A Print Town

Through it All

Since 1797 there has been a weekly or daily newspaper in Brattleboro for all but four years. It started with Benjamin Smead’s paper the “Federal Galaxy” in 1797 and goes on to include William Fessenden’s “Reporter” in the early 1800’s, the “Vermont Phoenix” for over 80 years, and the “Brattleboro Reformer” under the banner of Windham County and Brattleboro for over 140 years.

In 1798 Benjamin Smead also printed the first book in Brattleboro, a sermon given by Reverend William Wells. Shortly thereafter, William Fessenden came to Brattleboro and expanded the book publishing industry. During the ten years that he was active, he produced a considerable amount of printing and made Noah Webster’s American Spelling Book a best seller. The book taught children how to read and spell. Fessenden also built a paper mill near the convergence of the Whetstone Brook and the Connecticut River to supply his own presses.

Over 200 years ago John Holbrook was printing books and pamphlets in Brattleboro and sold more than $500,000 worth of printed material. In 1816 he began publishing a large family Bible. It became a best seller and competed favorably with publishing houses in Philadelphia, Boston and New York. Between 1816 and 1852, eight different firms connected to the Holbrook family published forty-two editions of the Bibles. What made these books stand out were the engravings and illustrations that accompanied the text. The Brattleboro Historical Society has a first edition of one of the 1816 Holbrook-published Bibles and you can see the copy in our Research Room on the third floor of the Municipal Center.

In 1866 George Crowell came to Brattleboro to work in the publishing industry and within two years he began what became the most successful women’s weekly newspaper of the time. The Household Magazine was published out of the Crosby Block offices on Main Street and by 1890 there were 90,000 subscribers.

Edwin Hildreth came to Brattleboro from Hinsdale in 1881 to learn the printing trade. In 1887, after the death of the owner, Hildreth purchased the printing business and established E.L. Hildreth and Company. By 1890 the company expanded and moved to Harmony Place in downtown Brattleboro. It continued to flourish and became one of the largest printing establishments in New England. The firm’s connection with the Yale University Press was an example of how 3/4s of the company’s trade was done with entities outside of Vermont. E.L. Hildreth operated in Brattleboro until 1949 when it relocated to Bristol, Connecticut.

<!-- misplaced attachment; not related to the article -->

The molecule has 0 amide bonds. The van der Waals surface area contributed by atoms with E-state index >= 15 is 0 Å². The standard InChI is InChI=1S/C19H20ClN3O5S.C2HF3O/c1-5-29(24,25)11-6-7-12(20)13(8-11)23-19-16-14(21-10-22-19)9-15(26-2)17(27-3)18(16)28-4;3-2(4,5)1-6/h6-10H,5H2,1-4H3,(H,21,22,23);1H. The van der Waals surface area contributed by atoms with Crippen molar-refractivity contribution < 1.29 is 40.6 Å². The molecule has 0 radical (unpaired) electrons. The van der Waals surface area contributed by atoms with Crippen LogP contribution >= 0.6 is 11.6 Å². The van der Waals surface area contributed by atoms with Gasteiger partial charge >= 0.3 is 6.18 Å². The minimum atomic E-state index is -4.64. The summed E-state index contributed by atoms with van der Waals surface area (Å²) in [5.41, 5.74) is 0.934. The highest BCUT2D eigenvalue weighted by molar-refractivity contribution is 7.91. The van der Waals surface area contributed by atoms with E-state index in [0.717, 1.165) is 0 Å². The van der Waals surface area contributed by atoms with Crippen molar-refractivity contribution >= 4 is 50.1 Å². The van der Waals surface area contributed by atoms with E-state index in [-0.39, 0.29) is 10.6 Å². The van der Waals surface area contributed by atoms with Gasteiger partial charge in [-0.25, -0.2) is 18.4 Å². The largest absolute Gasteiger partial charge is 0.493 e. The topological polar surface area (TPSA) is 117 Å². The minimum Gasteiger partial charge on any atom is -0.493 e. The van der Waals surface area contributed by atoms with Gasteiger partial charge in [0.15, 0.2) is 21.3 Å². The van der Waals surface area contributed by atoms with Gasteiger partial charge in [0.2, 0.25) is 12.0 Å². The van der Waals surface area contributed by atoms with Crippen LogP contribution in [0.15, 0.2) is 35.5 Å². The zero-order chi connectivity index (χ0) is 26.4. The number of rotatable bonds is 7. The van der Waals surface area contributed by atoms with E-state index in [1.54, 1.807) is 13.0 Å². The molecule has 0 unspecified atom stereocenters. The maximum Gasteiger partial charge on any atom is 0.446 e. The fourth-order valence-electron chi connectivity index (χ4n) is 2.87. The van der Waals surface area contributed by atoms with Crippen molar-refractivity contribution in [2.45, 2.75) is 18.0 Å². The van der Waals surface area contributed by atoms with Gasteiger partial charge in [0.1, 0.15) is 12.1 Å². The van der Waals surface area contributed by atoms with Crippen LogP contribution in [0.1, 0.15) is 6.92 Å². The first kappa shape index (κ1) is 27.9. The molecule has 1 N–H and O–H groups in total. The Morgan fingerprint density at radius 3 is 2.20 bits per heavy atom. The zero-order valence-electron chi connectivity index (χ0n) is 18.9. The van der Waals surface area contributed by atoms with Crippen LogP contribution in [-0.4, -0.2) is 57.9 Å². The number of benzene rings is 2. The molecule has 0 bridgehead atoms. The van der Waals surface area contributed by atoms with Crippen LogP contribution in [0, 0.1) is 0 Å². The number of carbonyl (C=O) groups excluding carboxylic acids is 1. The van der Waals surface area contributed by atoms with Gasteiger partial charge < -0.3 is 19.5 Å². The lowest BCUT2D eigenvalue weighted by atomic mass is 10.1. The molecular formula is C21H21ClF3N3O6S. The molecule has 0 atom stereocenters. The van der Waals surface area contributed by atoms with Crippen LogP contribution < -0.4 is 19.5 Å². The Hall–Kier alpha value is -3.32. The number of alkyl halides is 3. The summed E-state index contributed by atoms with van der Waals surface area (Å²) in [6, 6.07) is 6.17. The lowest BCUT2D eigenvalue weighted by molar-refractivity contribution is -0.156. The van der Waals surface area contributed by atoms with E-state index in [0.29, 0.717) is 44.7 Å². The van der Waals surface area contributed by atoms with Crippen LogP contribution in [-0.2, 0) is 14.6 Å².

The Vermont Printing Company began in 1903 on the southern end of Main Street. This was the location in Brattleboro where printing and bookselling had been taking place since 1810. The Vermont Printing Company operated for more than 50 years printing for New England Colleges and the American Gas Company.

The Stephen Daye Press began in 1932 and published more than 125 books about New England, becoming one of the first successful regional book publishers in the industry. The Stephen Daye Press was named after the colonist who brought the first printing press to America in 1638.

In 1954, the printing company Alan Brown Incorporated was struggling to compete with larger bookmakers. They employed 90 people, were located in the Harmony Lot and needed to expand or leave town. Local business owners did not want to lose a large employer so they got together and helped organize a plan to build a new 100,000 square foot building on Putney Road so the Brown Company could grow. The new building on Putney Road would become known as the Book Press and would more than double the size of the Brown book making business. Within ten years the Book Press was producing over 20 million books a year and employing close to 900 people.

The Stephen Greene Press began in 1957 and published great books like Animals Nobody Loves by Ronald Rood and The Damndest Yankees: Ethan Allen and his Clan. The Stephen Greene Press successfully operated for twenty-one years before it was sold to a Boston publishing company.
Much of the information gathered for this article comes from a local printing history compiled over fifty years ago by the publisher and editor of the Brattleboro Reformer, John Hooper.